Citing statistics about pleasure and successful sexual encounters — when asked about sex, guys see success as reaching orgasm, while girls are more likely to consider their partner’s orgasm in their answer — Orenstein questions how raising girls to be polite above all else may prevent them from standing up for themselves and their own desires in both consensual and nonconsensual situations. As she reflects, “it sometimes struck me that we’d performed the psychological equivalent of a clitoridectomy on our daughters” by focusing more on purity than pleasure, by not critiquing the media’s sexualization of female bodies, and by not encouraging their own exploration before they have partnered sex.3
Sex education is a clear solution to many of the issues that Orenstein identifies among the girls she interviews. Her final chapter focuses on progressive and comprehensive education programs that have helped young people of all genders learn about pleasure and consent. Such programs have pushed them to question the often inherently sexist ideas about sexuality in our society. By sitting in on California classrooms with educator Charis Denison, she sees how the best teachers can push students to think critically about their sexual encounters. Denison focuses on decision making and communication, getting students to interrogate their own default responses to conflict and pressure from others. Identifying their typical responses may help them to step outside their “fallback” responses; if a girl knows she is likely to passively go along with a partner and she practices more assertive responses, she may be better equipped to advocate for herself in the future.
As with all interview-based investigations, Girls and Sex has limitations. Orenstein includes a diverse pool of girls from different classes, races, religious upbringings, and regions of the United States. With the casual style of the book — this is by no means an academic study — it can be hard to see exactly how wide the spread of experiences can be; there is no handy appendix to prove that there is a girl included from every imaginable demographic. She makes an effort to include lesbian and bisexual girls, even one who identifies as asexual, but I believe all interview subjects are cisgender. There is also an implicit class bias — the assumption with these girls is that they will graduate high school and attend a four-year college. These girls have the money to pledge a sorority and the time to attend frat parties on the weekends. There is also one glaring gap in representation — not a single girl interviewed is a teen parent. Fears of pregnancy and STIs are addressed in terms of safe sex, but the girls included in this book have not experienced this ultimate concern with unprotected sex.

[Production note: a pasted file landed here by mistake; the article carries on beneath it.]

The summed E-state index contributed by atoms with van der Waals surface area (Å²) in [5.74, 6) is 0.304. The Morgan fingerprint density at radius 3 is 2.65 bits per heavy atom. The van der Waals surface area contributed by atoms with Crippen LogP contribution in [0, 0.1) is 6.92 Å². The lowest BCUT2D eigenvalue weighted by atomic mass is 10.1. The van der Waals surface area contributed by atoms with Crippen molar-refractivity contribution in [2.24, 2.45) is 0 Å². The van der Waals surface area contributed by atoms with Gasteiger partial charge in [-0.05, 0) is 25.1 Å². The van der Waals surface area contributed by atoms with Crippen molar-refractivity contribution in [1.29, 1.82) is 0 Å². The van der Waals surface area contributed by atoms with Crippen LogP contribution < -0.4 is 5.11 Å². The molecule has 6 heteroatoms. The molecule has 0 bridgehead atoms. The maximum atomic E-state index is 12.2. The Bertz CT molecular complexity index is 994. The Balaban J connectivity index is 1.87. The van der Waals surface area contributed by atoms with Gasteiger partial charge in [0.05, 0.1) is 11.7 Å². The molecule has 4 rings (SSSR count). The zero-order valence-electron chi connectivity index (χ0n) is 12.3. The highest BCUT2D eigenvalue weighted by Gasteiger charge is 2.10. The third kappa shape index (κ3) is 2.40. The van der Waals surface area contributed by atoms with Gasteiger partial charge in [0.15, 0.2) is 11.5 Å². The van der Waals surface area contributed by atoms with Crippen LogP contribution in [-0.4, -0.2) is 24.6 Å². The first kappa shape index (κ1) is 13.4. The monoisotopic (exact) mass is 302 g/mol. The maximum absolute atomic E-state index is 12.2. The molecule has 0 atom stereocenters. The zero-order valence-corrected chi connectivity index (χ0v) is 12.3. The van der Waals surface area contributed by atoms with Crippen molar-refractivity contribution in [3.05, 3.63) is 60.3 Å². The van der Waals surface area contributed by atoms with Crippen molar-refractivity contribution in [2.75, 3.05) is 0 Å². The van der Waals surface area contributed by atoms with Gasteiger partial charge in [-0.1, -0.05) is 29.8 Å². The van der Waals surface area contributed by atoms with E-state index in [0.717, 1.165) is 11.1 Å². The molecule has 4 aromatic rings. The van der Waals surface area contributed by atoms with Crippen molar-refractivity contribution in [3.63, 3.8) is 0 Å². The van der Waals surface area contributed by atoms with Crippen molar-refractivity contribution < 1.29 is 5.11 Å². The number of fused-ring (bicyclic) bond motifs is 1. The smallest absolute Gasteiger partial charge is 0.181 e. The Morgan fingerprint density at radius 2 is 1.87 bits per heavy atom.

I would also be curious to know how this book would differ if written by a younger author. Orenstein is a Baby Boomer (born in 1961), and while she does a wonderful job being nonjudgmental about girls’ experiences and desires, perhaps an author closer in age to the girls in question would bring different questions to the table. That is not a knock against this book, but I would love to see more works in the future engage with young people’s experiences of sex and relationships from many different perspectives, especially written by their fellow millennials. Regardless, this book contains perspectives that anyone parenting today — for both girls and boys — should use to best prepare their children for today’s dating scene.
There is probably no better way to end this review than the way Orenstein ends the book. After covering sexuality and sexualization, girls’ expectations vs. reality, and how we can begin to change conversations about sex to better serve young women, she provides a feminist rallying cry. “We’ve raised a generation of girls to have a voice, to expect egalitarian treatment in the home, in the classroom, in the workplace. Now it’s time to demand that ‘intimate justice’ in their personal lives as well.”4 This seems the least we can do for our daughters, nieces, granddaughters, and all young women in our lives.